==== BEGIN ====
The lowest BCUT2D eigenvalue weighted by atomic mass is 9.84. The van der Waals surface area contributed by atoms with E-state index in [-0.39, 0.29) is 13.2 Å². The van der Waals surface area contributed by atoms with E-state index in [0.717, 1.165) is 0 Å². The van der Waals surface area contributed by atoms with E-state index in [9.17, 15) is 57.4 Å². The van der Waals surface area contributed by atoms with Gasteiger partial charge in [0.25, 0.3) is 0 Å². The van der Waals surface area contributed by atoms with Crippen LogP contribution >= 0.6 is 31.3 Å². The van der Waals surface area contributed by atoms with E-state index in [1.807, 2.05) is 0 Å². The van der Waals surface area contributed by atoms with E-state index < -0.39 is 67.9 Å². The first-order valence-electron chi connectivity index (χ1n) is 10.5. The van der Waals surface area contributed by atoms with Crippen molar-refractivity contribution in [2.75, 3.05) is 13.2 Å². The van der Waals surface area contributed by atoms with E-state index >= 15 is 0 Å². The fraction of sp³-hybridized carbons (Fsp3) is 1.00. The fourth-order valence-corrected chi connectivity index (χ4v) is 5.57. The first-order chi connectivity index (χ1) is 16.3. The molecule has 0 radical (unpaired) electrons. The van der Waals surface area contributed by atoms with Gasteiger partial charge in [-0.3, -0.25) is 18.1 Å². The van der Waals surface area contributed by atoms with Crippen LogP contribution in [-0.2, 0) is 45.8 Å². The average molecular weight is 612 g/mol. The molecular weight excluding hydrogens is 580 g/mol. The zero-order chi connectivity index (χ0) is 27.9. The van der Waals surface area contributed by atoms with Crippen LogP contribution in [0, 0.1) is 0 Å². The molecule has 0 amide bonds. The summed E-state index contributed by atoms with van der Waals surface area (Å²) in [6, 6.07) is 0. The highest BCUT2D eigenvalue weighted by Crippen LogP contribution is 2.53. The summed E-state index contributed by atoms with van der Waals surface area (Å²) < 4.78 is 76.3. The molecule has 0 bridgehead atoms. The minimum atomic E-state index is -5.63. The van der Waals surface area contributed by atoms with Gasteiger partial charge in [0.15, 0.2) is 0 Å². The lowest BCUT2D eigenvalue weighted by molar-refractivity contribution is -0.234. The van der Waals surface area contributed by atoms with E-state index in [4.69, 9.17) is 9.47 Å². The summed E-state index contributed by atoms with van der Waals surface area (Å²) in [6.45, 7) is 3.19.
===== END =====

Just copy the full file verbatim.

The lowest BCUT2D eigenvalue weighted by atomic mass is 9.84. The van der Waals surface area contributed by atoms with E-state index in [-0.39, 0.29) is 13.2 Å². The van der Waals surface area contributed by atoms with E-state index in [0.717, 1.165) is 0 Å². The van der Waals surface area contributed by atoms with E-state index in [9.17, 15) is 57.4 Å². The van der Waals surface area contributed by atoms with Gasteiger partial charge in [0.25, 0.3) is 0 Å². The van der Waals surface area contributed by atoms with Crippen LogP contribution >= 0.6 is 31.3 Å². The van der Waals surface area contributed by atoms with E-state index in [1.807, 2.05) is 0 Å². The van der Waals surface area contributed by atoms with E-state index < -0.39 is 67.9 Å². The first-order valence-electron chi connectivity index (χ1n) is 10.5. The van der Waals surface area contributed by atoms with Crippen molar-refractivity contribution in [2.75, 3.05) is 13.2 Å². The van der Waals surface area contributed by atoms with E-state index >= 15 is 0 Å². The fraction of sp³-hybridized carbons (Fsp3) is 1.00. The fourth-order valence-corrected chi connectivity index (χ4v) is 5.57. The first-order chi connectivity index (χ1) is 16.3. The molecule has 0 radical (unpaired) electrons. The van der Waals surface area contributed by atoms with Gasteiger partial charge in [-0.3, -0.25) is 18.1 Å². The van der Waals surface area contributed by atoms with Crippen LogP contribution in [-0.2, 0) is 45.8 Å². The average molecular weight is 612 g/mol. The molecular weight excluding hydrogens is 580 g/mol. The zero-order chi connectivity index (χ0) is 27.9. The van der Waals surface area contributed by atoms with Crippen LogP contribution in [0, 0.1) is 0 Å². The molecule has 0 amide bonds. The summed E-state index contributed by atoms with van der Waals surface area (Å²) in [6, 6.07) is 0. The highest BCUT2D eigenvalue weighted by Crippen LogP contribution is 2.53. The summed E-state index contributed by atoms with van der Waals surface area (Å²) < 4.78 is 76.3. The molecule has 0 bridgehead atoms. The minimum atomic E-state index is -5.63. The van der Waals surface area contributed by atoms with Gasteiger partial charge in [0.15, 0.2) is 0 Å². The lowest BCUT2D eigenvalue weighted by molar-refractivity contribution is -0.234. The van der Waals surface area contributed by atoms with E-state index in [4.69, 9.17) is 9.47 Å². The summed E-state index contributed by atoms with van der Waals surface area (Å²) in [6.45, 7) is 3.19.